Save the Spotted Cow’s Head!

head of the spottd cowThe derelict remains of the Spotted Cow Inn stand slightly off the road on Top Moor Side in Holbeck.

Lining a popular thoroughfare into the city, it looks like just another overlooked building in the area. However, this was once a thriving 19th Century public house, serving the community and more recently football supporters. Since its fire in March 2007, the exposed skeletal roof has been left charred, giving shelter to wild growing buddleia and pigeons cooping under the beams.

Although the land is privately owned, it has been left unoccupied since before the fire (the present landowners have no plans to renovate). Beneath the peeling paint and broken windows, set above the door frame, is the relief of the head of the spotted cow. This sculptural relic is all that’s left of this crumbling pub. Perhaps the head symbolises some history too? Maybe it can evoke some memories of times gone by?

At a recent publicity group meeting for the Holbeck Neighbourhood Plan, local resident Steve Peacock suggested the idea of saving the head of the Spotted Cow. The idea would be to display it somewhere in the community as a figurehead of Holbeck’s heritage.

I decided to do a bit rooting around with local historians and Holbeck-ites’ and I managed to piece together a ‘s’potted public house history.

The Spotted Cow is listed in White’s Directory 1837, landlord Thomas Dobson. It was originally a Melbourne brewery but was then bought by Tetley. Eve Tidswell of Friends of Holbeck Cemetery records that later in 1889, landlady Elizabeth Carr purchased a grave plot in 1889.

There are also three other inns listed in the locality which remain standing today.

The Bulls HeadThey are:

The Bulls Head on Stocks Hill







The BritanniaThe Britannia (The Brit) on Top Moor Side (this has just been sold through auction with Christies & Co.)






United Bar (old Waggon & Horses)


Waggon & Horses (United Bar) on Elland Road.







The Waggon & Horses used to be a popular coaching inn and is listed under the Pigot & Co’s National Commercial Directory of 1828. So the Spotted Cow could well pre-date 1837. The popular highway has been replaced with the M621 cutting off a once well trodden path and now feels hidden away. However, the United Bar still operates today especially on match days.

Thomas Spence who was the landlord of the Waggon and Horses was also buried in Holbeck Cemetery.

Like all of these public houses, they were popular and thriving right up to the beginning of the 21st century. Most of the recent memories of the local residents recall visiting these pubs more than once and have plenty of memories to share.

Local resident Phil Kirby remembers ‘The Spotted Cow was the first pub I got drunk in’. His Dad and uncle Tommy left him clinging to a lamp post outside!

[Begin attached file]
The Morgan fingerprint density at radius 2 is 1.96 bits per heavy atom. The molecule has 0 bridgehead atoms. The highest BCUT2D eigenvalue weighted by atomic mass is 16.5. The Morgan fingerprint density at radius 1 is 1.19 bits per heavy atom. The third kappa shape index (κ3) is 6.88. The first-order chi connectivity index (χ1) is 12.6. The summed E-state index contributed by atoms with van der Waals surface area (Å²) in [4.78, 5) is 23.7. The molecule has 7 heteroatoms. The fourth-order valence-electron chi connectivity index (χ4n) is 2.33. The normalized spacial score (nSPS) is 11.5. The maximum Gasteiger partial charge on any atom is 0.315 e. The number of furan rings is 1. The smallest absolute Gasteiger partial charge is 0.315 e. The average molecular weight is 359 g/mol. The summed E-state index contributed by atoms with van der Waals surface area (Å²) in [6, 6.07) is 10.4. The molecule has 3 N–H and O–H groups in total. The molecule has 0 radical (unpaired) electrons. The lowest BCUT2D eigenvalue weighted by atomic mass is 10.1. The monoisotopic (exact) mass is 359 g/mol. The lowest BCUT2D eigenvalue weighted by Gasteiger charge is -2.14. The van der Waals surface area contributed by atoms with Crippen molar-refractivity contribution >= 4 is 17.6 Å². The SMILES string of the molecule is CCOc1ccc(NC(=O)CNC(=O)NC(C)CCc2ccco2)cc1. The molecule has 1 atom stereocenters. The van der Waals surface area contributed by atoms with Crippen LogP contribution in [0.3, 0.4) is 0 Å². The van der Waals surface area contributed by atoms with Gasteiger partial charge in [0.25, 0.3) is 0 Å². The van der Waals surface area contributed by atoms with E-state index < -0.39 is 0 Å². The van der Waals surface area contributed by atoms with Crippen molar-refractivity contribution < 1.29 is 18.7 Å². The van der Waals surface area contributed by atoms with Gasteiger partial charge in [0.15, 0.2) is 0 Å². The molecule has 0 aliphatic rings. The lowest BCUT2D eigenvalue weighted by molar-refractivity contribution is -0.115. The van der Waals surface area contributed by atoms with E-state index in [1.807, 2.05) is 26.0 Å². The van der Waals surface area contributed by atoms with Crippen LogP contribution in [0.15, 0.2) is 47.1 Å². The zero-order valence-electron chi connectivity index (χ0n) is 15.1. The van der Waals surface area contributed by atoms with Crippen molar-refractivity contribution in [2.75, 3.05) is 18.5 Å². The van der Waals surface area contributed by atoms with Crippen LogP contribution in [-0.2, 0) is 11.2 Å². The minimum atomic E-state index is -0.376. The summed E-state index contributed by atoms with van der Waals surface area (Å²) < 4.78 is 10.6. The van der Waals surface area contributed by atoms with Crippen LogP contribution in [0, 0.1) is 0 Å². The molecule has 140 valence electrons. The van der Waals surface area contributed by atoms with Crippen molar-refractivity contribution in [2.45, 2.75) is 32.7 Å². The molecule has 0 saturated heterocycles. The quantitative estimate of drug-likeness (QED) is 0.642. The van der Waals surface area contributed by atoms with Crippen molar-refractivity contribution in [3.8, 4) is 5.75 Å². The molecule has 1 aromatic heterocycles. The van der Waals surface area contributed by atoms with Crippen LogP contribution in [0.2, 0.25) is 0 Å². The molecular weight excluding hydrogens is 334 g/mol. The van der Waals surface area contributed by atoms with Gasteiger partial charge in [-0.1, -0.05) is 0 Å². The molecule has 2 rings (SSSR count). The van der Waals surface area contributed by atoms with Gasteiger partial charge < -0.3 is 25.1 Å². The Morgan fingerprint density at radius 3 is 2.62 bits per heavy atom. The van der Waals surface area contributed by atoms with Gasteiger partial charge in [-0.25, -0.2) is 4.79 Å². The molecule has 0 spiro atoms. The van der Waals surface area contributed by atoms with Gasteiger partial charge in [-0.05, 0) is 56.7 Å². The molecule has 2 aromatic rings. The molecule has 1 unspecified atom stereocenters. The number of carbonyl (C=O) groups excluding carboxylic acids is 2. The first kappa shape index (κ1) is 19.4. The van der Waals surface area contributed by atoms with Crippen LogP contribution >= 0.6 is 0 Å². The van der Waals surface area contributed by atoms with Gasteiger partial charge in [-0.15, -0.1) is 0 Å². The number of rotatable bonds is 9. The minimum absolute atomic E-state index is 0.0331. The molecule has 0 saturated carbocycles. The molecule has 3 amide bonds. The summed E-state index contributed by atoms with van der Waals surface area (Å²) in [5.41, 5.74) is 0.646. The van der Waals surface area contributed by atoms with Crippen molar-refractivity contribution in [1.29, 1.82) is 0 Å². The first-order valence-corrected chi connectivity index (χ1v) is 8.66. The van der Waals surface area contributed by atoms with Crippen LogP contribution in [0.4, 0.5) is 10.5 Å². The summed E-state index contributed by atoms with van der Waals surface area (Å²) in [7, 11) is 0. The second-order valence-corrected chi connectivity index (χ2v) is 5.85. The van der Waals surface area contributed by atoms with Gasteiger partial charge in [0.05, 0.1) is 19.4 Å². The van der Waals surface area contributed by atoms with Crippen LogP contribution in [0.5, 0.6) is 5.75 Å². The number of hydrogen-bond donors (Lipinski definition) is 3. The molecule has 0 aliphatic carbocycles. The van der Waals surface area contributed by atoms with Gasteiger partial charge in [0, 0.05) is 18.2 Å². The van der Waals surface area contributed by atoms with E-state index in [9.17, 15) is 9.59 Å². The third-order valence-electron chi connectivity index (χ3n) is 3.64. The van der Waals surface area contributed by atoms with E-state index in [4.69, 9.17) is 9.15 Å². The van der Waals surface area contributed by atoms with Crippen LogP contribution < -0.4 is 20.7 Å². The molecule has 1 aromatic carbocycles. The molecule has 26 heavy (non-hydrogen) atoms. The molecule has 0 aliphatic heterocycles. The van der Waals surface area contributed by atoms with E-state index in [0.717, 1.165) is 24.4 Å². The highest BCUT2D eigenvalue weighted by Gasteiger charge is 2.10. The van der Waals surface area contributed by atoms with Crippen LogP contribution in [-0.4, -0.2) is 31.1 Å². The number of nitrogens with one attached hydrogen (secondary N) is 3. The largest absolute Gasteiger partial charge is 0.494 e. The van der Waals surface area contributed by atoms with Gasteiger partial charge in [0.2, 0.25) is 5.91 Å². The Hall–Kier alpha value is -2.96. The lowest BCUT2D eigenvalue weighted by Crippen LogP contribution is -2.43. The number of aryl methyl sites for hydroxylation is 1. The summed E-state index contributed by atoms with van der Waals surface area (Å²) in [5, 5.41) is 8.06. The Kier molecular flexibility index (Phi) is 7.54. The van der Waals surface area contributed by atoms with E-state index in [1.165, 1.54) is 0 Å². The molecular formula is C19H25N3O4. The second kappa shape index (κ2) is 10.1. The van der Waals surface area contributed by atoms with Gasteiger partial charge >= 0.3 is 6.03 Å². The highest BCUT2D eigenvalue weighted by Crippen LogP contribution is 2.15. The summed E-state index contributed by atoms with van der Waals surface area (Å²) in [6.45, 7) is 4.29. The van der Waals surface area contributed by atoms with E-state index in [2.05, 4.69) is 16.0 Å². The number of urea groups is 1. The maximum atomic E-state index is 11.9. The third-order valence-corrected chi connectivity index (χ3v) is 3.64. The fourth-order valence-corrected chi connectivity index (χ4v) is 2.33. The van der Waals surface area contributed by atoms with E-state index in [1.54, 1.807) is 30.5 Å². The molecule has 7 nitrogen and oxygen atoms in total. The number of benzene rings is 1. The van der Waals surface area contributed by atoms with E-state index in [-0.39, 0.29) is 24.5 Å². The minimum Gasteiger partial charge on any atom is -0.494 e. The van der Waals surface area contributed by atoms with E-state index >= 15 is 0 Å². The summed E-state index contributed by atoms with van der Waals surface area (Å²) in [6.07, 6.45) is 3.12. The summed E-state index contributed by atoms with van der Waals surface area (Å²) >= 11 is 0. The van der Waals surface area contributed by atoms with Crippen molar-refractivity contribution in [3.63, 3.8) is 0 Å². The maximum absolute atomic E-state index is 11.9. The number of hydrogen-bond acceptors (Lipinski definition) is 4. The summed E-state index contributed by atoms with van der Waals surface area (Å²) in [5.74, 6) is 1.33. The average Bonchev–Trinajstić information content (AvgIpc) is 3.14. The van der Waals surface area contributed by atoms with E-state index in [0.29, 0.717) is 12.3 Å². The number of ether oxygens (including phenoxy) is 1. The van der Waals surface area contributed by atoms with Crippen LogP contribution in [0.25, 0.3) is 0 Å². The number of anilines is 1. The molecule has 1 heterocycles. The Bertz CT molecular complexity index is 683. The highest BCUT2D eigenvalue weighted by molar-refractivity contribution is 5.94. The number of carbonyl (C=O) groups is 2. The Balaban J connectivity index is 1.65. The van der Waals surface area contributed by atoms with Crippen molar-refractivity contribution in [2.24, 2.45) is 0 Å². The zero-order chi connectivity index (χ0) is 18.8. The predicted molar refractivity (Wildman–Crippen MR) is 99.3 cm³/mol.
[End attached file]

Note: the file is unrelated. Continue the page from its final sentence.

Steve Peacock remembers it was a popular pub on the crawl towards Elland Road on match days with football supporters. He also remembers using it as his local when he first moved into the area in the 1980’s.

What does the Spotted Cow mean to you? Could the sculpture of the head be an icon of the past but also look forward to a bright future for Holbeck?

5 Replies to “Save the Spotted Cow’s Head!”

  1. I have just found out today 2nd Jan 15, that the spotted cow was my grt grt granfather Thomas Dobson’s pub, I have been doing a lot of family history research and found out a lot about the Dobson family in that area, apparently they were a huge family and I think one of them also had the blue ball in Holbeck and the Black Boy in Kirkgate. I would love to find out more . If you have any further information on the pub I would be very grateful for it. Thanks. J.Reynolds.

    1. Hey Jilly, I’m researching the inn and would love to hear any details you have about the inn or hear any experiences from anyone if you could email me please that would be great.

  2. The Spotted Cow’s head could be fixed on to the railway bridge at the bottom of Domestic Street. It could be facing north so that people coming into Holbeck up Domestic Street would see it as they enter the area. Alongside could be a notice saying ‘Welcome to Holbeck’ or perhaps something like ‘Holbeck, Mooving Forward’. This would also link in to the development of the viaduct as a walkway. It needs to be somewhere prominent – alternatively perhaps, a place could be found on St Matthews church building or on the carpet warehouse building.

    1. Hi Steve
      My thoughts were to maybe have it put above the “HOLBECK”(Holbeck working mens club” and be named “THE HOLBECK HEAD”

Comments are closed.